Hidden defects linked to small-airplane crashes

GOLDEN VALLEY, Minn. - A new investigation by USA TODAY and KARE 11 is raising questions about government investigations into private plane crashes.

In nearly 9 out of 10 crashes the National Transportation Safety Board blames pilot error. But we've uncovered evidence that NTSB investigators may be missing mechanical problems that make some planes unfit for flight.

Tricia Coffman cherishes the everyday things her husband Dave had with him on the last day of his life. A watch. A business card. A cell phone.

"I was the last person to call him," she recalled. "I just remember sitting on the floor and crying."

The Circuit City executive was a passenger on a Cessna Citation charter plane that went down near the Pueblo, Colorado, airport in 2005.

Eight people died.

Over the past five decades, nearly 45,000 people have been killed in private planes and helicopters, so-called "general aviation." That's roughly nine times the number of people who died in commercial crashes.

Former NTSB Chairman Deborah Hersman acknowledged the problem.

"Everyone in the community understands we've got to do better," said Hersman.

Records show the NTSB cited pilots as a cause in 86 percent of general aviation crashes.

But a series of civil lawsuit results contradict the NTSB's findings. Courts found that in some cases aircraft design flaws or part malfunctions to blame. Not the pilots.

Our partners at USA TODAY found 21 verdicts totaling nearly $1 billion against manufacturers that the NTSB had exonerated.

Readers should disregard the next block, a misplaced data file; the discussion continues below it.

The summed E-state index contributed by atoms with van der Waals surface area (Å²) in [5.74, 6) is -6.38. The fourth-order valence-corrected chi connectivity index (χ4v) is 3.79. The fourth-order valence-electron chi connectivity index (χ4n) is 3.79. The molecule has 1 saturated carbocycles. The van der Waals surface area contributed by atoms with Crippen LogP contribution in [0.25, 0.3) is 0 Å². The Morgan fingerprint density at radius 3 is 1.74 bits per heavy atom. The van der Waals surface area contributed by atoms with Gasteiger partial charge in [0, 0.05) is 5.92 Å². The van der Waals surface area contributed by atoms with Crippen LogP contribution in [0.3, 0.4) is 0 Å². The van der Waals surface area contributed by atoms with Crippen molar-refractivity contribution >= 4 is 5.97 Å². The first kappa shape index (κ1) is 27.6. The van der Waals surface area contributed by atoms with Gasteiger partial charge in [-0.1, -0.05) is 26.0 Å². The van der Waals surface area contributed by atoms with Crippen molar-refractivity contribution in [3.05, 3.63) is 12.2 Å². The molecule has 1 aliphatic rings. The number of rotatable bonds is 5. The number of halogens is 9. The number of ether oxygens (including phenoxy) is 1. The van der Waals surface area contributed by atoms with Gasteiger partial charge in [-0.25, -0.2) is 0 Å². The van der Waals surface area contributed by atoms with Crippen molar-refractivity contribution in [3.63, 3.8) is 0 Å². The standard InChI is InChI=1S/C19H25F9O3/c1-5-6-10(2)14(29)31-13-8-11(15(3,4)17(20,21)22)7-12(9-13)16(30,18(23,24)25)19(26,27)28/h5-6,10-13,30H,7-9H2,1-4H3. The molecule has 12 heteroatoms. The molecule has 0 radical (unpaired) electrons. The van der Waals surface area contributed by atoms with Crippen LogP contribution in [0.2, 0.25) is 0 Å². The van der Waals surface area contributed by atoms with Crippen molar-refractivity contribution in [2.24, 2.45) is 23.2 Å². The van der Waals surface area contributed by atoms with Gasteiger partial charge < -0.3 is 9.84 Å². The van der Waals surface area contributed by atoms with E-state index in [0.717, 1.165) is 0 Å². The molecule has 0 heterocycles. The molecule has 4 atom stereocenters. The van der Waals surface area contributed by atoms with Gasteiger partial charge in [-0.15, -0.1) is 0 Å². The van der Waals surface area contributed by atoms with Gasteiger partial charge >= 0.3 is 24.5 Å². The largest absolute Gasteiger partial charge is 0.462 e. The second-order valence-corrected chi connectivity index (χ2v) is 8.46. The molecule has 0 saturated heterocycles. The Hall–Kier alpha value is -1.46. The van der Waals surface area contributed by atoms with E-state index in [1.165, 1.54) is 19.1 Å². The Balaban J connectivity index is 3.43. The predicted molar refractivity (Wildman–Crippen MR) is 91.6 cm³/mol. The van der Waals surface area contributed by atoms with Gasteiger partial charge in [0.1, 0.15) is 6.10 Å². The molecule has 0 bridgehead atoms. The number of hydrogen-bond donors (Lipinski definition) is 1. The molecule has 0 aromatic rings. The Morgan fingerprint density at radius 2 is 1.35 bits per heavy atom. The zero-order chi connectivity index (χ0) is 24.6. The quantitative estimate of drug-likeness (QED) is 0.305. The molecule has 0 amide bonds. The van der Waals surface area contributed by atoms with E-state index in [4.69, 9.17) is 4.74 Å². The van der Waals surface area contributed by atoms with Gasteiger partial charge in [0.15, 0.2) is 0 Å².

MORE COVERAGE: Read USA Today's full investigation

"Very frequently the investigations done by private parties in litigation is more substantial than what was done by NTSB," said Thomas Byrne an aviation attorney who often represents aircraft manufacturers. "And we often find what really happened."

A 2005 Easter Sunday crash in northern Iowa is an example. Three people from the same family were killed, and NTSB blamed the pilot.

But the Stewart family sued and forced the manufacturer to turn over evidence that a faulty carburetor may have caused the plane to stall on take-off. The engine company didn't admit wrongdoing, but court records show it settled the case for $19 million.

So why do the government's own air safety experts miss these safety problems?

"They often don't even go to the accident scene and they rely upon first responders," said Bryne.

"Many times they'll turn the evidence, the engine, over to the engine manufacturer to do a teardown at the manufacturer's facility," added Bruce Lampert, an attorney who often represents pilots. "Often there is not even an NTSB member present."

John DeLisi, NTSB's Director of Aviation Safety, said the agency's goal is clear. "Here at the NTSB, our single goal is safety."

But officials admit NTSB's resources are stretched thin.

"They're not going to be able to do a deep dive into every single accident," acknowledged Hersman, the former chairman, "because the average investigator is probably handling 30 to 40 investigations as far as their case load every year."

Attorney Bruce Lampert said there can be grave consequences when the NTSB gets it wrong.

"If you continually blame the pilots, these institutional defects in the aircraft, in the engine, go on unrepaired, unfixed and continue to cause additional accidents in the future."

And that's apparently what happened in that Iowa crash.

A judge in the case found evidence the engine company "knew of ongoing problems" with its carburetors – and of "numerous plane crashes."

Three people died and an 8-year-old girl critically injured. All in a crash that might have been prevented.


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